The fourth Sunday of Easter is Good Shepherd Sunday.
I am honestly surprised Good Shepherd Sunday
has survived the waves of liturgical reform
that have abolished countless metaphors
in which someone might lead someone else.
We recoil against any image that might suggest
we should obey anything other than our own whims.
I have spent two decades defending this day
from indignant Episcopalians who insist they are not sheep
and will not tolerate being treated as such.
Something in a human being rebels against the suggestion
we might need a shepherd.
But then something in a sheep also rebels against the suggestion
they might need a shepherd.
Like human beings, sheep are a thoughtless and errant species
inclined to wander willy nilly and get themselves in trouble.
We are certainly more articulate and smell better,
but we do share with sheep a tendency to go astray
and a certainty that we do not need a shepherd.
We have that much, at least, in common.
As modern Americans, we don’t like the notion
of someone telling us what to do – even if it’s Jesus.
Our American psalm, the feci viam meam, which will probably
Be in our next prayer book.
It’s by Frank Sinatra.
In English it’s, “I did it my way.”
So I wonder if there is anything in the lessons for Good Shepherd Sunday
that we might be willing to hear.
I hope so, because often our society reminds me of a lot of lost sheep
ambling about the desert going bah bah bah to the tune of
“I did it my way.”
When we read a Scripture lesson,
it’s important to put it in the context of the whole Bible,
and especially in the context of the whole book
where the text is found.
For example, the Good Shepherd lesson
is in the Gospel According to John.
In John, Jesus says he is the Good Shepherd
who knows his sheep, cares for them, calls them by name.
But where is he doing that from?
Is he sitting on a cloud watching us and saying “turn left,
no a little to right”?
Or has he delegated this job to ecclesiastical authorities
like priests and bishops?
No in John Jesus prays that he may dwell inside us.
That’s part of the meaning of Holy Communion.
We take Jesus into ourselves.
St. Paul says in Philippians,
“Have the same mind in you that was in Christ Jesus.”
So if we are looking for the Good Shepherd,
where are we to look?
After the Ascension, the disciples were staring at the sky,
looking for Jesus,
but the angels said, “You’re looking the wrong way.”
People have been looking at preachers, gurus, and so called saints
for generations hoping to see Jesus.
I can’t tell you how many times somebody has said of their priest,
“I just can’t see Jesus in him.”
That’s because they’re looking the wrong direction.
They are looking outward -- when to find Jesus,
we have to look inward;
to hear the voice of the Good Shepherd
we have to listen inward.
You see we are not each like an individual sheep.
We are each like a whole heard of sheep.
Inside each of us, there isn’t one will, one personality.
There’s a whole herd in there.
We are one person at work with one set of thoughts, feelings, attitudes.
At home we turn into somebody else.
Out with our friends, we actually think, feel, and act differently.
And those different parts of ourselves don’t always get along.
Sometimes the ambitious worker takes over and we ignore our family.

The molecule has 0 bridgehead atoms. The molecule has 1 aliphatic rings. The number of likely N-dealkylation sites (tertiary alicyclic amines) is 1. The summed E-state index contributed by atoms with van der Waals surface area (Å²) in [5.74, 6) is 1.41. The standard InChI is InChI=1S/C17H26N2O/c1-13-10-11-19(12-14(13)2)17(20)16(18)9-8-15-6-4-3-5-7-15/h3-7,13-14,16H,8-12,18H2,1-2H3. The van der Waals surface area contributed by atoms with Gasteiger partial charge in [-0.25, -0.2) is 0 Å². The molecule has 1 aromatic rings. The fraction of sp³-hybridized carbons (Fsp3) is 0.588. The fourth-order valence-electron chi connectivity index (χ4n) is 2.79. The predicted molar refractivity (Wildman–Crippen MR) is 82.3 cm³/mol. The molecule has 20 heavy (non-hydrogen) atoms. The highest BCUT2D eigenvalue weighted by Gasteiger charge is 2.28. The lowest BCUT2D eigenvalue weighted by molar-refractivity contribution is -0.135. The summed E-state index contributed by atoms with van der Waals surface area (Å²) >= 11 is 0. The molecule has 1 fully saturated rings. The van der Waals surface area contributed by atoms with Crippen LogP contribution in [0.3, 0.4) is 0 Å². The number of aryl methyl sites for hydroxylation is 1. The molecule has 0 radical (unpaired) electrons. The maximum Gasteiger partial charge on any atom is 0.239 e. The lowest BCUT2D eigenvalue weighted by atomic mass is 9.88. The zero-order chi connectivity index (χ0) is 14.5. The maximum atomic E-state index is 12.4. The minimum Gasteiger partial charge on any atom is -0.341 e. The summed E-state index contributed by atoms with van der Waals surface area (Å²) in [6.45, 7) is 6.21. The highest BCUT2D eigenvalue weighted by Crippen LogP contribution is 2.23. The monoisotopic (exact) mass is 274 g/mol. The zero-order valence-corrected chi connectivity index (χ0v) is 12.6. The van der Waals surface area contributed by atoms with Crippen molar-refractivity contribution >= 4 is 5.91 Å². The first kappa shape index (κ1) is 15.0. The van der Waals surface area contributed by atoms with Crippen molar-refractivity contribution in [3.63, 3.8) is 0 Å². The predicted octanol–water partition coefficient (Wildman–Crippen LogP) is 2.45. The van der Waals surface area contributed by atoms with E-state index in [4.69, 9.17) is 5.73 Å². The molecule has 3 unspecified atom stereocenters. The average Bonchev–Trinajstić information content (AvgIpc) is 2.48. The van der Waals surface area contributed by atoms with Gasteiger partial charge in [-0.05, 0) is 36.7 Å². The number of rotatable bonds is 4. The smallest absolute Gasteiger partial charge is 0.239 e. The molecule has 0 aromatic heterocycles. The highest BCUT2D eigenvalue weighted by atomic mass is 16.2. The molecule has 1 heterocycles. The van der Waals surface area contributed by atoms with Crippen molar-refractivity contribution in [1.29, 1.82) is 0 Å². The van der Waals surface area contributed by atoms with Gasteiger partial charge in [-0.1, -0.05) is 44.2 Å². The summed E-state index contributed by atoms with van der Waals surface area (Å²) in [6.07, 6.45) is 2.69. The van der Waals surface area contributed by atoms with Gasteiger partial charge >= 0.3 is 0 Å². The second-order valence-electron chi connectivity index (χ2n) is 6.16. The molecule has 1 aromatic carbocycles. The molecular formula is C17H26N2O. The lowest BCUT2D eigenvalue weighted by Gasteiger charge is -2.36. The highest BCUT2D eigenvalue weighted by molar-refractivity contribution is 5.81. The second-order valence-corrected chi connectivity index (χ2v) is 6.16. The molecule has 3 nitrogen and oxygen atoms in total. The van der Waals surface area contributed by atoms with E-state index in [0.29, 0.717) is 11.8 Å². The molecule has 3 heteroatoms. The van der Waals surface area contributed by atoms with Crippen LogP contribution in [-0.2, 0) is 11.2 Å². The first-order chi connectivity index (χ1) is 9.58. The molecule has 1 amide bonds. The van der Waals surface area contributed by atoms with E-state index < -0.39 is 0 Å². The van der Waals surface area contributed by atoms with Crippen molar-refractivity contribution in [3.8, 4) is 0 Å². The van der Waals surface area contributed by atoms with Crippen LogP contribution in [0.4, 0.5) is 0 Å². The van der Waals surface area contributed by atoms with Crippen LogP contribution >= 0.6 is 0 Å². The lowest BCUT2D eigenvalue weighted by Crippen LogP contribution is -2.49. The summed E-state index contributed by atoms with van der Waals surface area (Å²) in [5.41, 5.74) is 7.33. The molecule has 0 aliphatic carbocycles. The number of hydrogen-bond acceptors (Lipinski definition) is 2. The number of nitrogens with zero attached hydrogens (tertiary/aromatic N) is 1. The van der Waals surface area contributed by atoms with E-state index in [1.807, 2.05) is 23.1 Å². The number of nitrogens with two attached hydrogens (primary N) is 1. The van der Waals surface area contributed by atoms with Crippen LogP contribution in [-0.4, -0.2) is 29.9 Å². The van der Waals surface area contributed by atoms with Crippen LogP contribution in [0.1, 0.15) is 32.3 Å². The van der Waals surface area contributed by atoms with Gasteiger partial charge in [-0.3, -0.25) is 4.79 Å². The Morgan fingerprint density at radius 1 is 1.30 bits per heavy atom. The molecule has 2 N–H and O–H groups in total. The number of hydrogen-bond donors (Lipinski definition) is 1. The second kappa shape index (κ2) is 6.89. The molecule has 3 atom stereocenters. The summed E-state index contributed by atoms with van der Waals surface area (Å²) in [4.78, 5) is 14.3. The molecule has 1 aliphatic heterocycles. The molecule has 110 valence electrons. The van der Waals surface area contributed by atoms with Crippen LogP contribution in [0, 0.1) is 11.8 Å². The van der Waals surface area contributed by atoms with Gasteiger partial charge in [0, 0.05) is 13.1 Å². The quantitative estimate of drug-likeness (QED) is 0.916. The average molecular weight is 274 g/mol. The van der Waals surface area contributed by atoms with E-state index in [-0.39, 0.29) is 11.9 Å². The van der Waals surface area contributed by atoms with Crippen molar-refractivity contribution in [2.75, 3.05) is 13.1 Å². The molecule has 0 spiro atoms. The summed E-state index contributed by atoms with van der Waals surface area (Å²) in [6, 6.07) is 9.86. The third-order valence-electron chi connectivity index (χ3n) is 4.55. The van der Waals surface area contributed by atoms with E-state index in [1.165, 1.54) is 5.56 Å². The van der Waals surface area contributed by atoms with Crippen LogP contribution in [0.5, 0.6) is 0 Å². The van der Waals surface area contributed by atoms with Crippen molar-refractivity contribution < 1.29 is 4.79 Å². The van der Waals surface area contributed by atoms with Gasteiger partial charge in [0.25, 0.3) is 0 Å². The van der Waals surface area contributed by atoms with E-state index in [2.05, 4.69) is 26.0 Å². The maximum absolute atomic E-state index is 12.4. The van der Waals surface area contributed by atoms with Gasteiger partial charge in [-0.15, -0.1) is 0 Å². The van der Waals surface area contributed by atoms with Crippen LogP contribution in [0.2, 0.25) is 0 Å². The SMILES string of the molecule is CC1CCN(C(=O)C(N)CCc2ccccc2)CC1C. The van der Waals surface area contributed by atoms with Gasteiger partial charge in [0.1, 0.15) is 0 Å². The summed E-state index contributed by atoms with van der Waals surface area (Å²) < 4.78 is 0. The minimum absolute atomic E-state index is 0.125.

Sometimes we get so ensnared in our family duties
we don’t allow ourselves space to have any friends.
Sometimes some of us get taken over by a part that likes to feel sorry for itself.
Sometimes, a righteous judgmental part of us takes over
and goes after either other people or parts of ourselves.
There’s a whole herd of personalities in there,
each of them capable of wandering off on one fool path or another.
That happens to me every single day of my life.
But there’s somebody else in there too.
There’s a part we might call “the Good Shepherd.”
That’s the part that just stands back and watches over
the whole flock, caring for them,
knowing each one by name,
calling them back together.
Another metaphor might be to say that we have a spiritual gyroscope
that keeps us right side up and headed the right direction.
We have a lot of parts of ourselves that get agitated
over one thing or another.
There are parts of us that are inclined to go off on a tear.
And that’s ok.
Those parts of us are not bad.
Without them, we’d be pretty boring and our lives would be pretty bland.
But they will wander right off a cliff
if we don’t check in with another part
– the Christ within us, the Good Shepherd.
When we find the Christ we receive in the sacrament,
he is always serene, objective, wise, curious,
sometimes amused, and always compassionate.
He understands all the wild and crazy parts of us.
He doesn’t judge them or condemn them,
even when they judge and condemn each other.
He just calls them by name and nudges them back on the path.
He makes sure they all get fed and watered,
and he keeps them away from the predators.
That’s why it’s so important to listen,
so important to stop and pay attention
from time to time to the serene center of our souls.
It’s so important to feel what we feel, think what we think,
but then step back and check in with the Good Shepherd
before we act.
Can you see how different this is from the Proverb of the 1970’s?
Remember that one: “Go with your gut.”
Don’t do that.
Your gut is one of the sheep.
That’s where we keep our fear and loathing,
our regressive impulses, our unmitigated selfishness.
Don’t go with your gut.
Listen to the Shepherd.
Be still and look at your situation through the eyes of wisdom,
the eyes of mercy, the eyes of Christ.
That isn’t being docile.
It isn’t being timid.
It isn’t being indecisive.
It’s spiritual balance.
If you are looking for Jesus, look inside yourself.
John says that’s where you’ll find him.
And he’ll speak softly, not harsh words of judgment,
but calm words of guidance,
“leading us beside the still waters,
restoring our souls.”